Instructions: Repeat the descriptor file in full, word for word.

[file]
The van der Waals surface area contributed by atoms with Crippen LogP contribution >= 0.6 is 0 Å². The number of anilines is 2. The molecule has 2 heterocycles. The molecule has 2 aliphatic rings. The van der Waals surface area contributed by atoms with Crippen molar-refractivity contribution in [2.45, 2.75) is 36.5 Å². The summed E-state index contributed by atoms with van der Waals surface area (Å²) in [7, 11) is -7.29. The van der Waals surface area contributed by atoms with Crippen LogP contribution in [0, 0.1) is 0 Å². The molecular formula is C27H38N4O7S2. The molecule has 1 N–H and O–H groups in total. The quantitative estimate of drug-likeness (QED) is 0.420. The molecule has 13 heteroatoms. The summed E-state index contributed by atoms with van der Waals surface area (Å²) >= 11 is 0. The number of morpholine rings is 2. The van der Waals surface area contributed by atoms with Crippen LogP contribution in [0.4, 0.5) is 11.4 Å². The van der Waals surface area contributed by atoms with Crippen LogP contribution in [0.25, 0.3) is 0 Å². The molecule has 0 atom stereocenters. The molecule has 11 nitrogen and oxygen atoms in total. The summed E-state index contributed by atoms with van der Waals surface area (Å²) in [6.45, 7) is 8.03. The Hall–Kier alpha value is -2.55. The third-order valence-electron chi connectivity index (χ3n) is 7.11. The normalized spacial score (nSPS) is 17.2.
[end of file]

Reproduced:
The van der Waals surface area contributed by atoms with Crippen LogP contribution >= 0.6 is 0 Å². The number of anilines is 2. The molecule has 2 heterocycles. The molecule has 2 aliphatic rings. The van der Waals surface area contributed by atoms with Crippen molar-refractivity contribution in [2.45, 2.75) is 36.5 Å². The summed E-state index contributed by atoms with van der Waals surface area (Å²) in [7, 11) is -7.29. The van der Waals surface area contributed by atoms with Crippen LogP contribution in [0, 0.1) is 0 Å². The molecular formula is C27H38N4O7S2. The molecule has 1 N–H and O–H groups in total. The quantitative estimate of drug-likeness (QED) is 0.420. The molecule has 13 heteroatoms. The summed E-state index contributed by atoms with van der Waals surface area (Å²) >= 11 is 0. The number of morpholine rings is 2. The van der Waals surface area contributed by atoms with Crippen LogP contribution in [0.4, 0.5) is 11.4 Å². The van der Waals surface area contributed by atoms with Crippen LogP contribution in [0.25, 0.3) is 0 Å². The molecule has 0 atom stereocenters. The molecule has 11 nitrogen and oxygen atoms in total. The summed E-state index contributed by atoms with van der Waals surface area (Å²) in [6.45, 7) is 8.03. The Hall–Kier alpha value is -2.55. The third-order valence-electron chi connectivity index (χ3n) is 7.11. The normalized spacial score (nSPS) is 17.2.